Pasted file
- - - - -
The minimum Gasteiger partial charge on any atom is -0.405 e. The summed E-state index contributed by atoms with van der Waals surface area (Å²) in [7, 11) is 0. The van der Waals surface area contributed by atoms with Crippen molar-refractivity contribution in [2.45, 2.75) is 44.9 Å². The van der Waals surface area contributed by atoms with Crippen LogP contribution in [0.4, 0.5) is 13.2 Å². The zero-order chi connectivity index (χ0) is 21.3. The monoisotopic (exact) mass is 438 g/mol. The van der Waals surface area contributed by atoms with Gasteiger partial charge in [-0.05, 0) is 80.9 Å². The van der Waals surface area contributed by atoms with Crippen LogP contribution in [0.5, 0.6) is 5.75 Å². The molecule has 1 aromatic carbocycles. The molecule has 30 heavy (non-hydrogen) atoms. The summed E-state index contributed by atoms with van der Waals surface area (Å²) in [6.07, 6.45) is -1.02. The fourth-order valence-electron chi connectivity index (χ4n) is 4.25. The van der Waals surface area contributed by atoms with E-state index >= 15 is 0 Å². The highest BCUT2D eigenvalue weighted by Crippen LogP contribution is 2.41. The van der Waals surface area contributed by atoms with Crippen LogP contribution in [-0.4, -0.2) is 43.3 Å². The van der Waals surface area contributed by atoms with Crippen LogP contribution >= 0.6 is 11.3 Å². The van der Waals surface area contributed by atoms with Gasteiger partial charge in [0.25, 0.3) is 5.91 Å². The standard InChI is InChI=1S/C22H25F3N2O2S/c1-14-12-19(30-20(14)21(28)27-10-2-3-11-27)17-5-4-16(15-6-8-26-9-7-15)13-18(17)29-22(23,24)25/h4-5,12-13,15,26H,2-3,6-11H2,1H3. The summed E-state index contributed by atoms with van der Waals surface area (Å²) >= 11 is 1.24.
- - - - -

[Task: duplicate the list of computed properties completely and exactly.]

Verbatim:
The minimum Gasteiger partial charge on any atom is -0.405 e. The summed E-state index contributed by atoms with van der Waals surface area (Å²) in [7, 11) is 0. The van der Waals surface area contributed by atoms with Crippen molar-refractivity contribution in [2.45, 2.75) is 44.9 Å². The van der Waals surface area contributed by atoms with Crippen LogP contribution in [0.4, 0.5) is 13.2 Å². The zero-order chi connectivity index (χ0) is 21.3. The monoisotopic (exact) mass is 438 g/mol. The van der Waals surface area contributed by atoms with Gasteiger partial charge in [-0.05, 0) is 80.9 Å². The van der Waals surface area contributed by atoms with Crippen LogP contribution in [0.5, 0.6) is 5.75 Å². The molecule has 1 aromatic carbocycles. The molecule has 30 heavy (non-hydrogen) atoms. The summed E-state index contributed by atoms with van der Waals surface area (Å²) in [6.07, 6.45) is -1.02. The fourth-order valence-electron chi connectivity index (χ4n) is 4.25. The van der Waals surface area contributed by atoms with E-state index >= 15 is 0 Å². The highest BCUT2D eigenvalue weighted by Crippen LogP contribution is 2.41. The van der Waals surface area contributed by atoms with Crippen LogP contribution in [-0.4, -0.2) is 43.3 Å². The van der Waals surface area contributed by atoms with Crippen LogP contribution >= 0.6 is 11.3 Å². The van der Waals surface area contributed by atoms with Gasteiger partial charge in [0.25, 0.3) is 5.91 Å². The standard InChI is InChI=1S/C22H25F3N2O2S/c1-14-12-19(30-20(14)21(28)27-10-2-3-11-27)17-5-4-16(15-6-8-26-9-7-15)13-18(17)29-22(23,24)25/h4-5,12-13,15,26H,2-3,6-11H2,1H3. The summed E-state index contributed by atoms with van der Waals surface area (Å²) >= 11 is 1.24.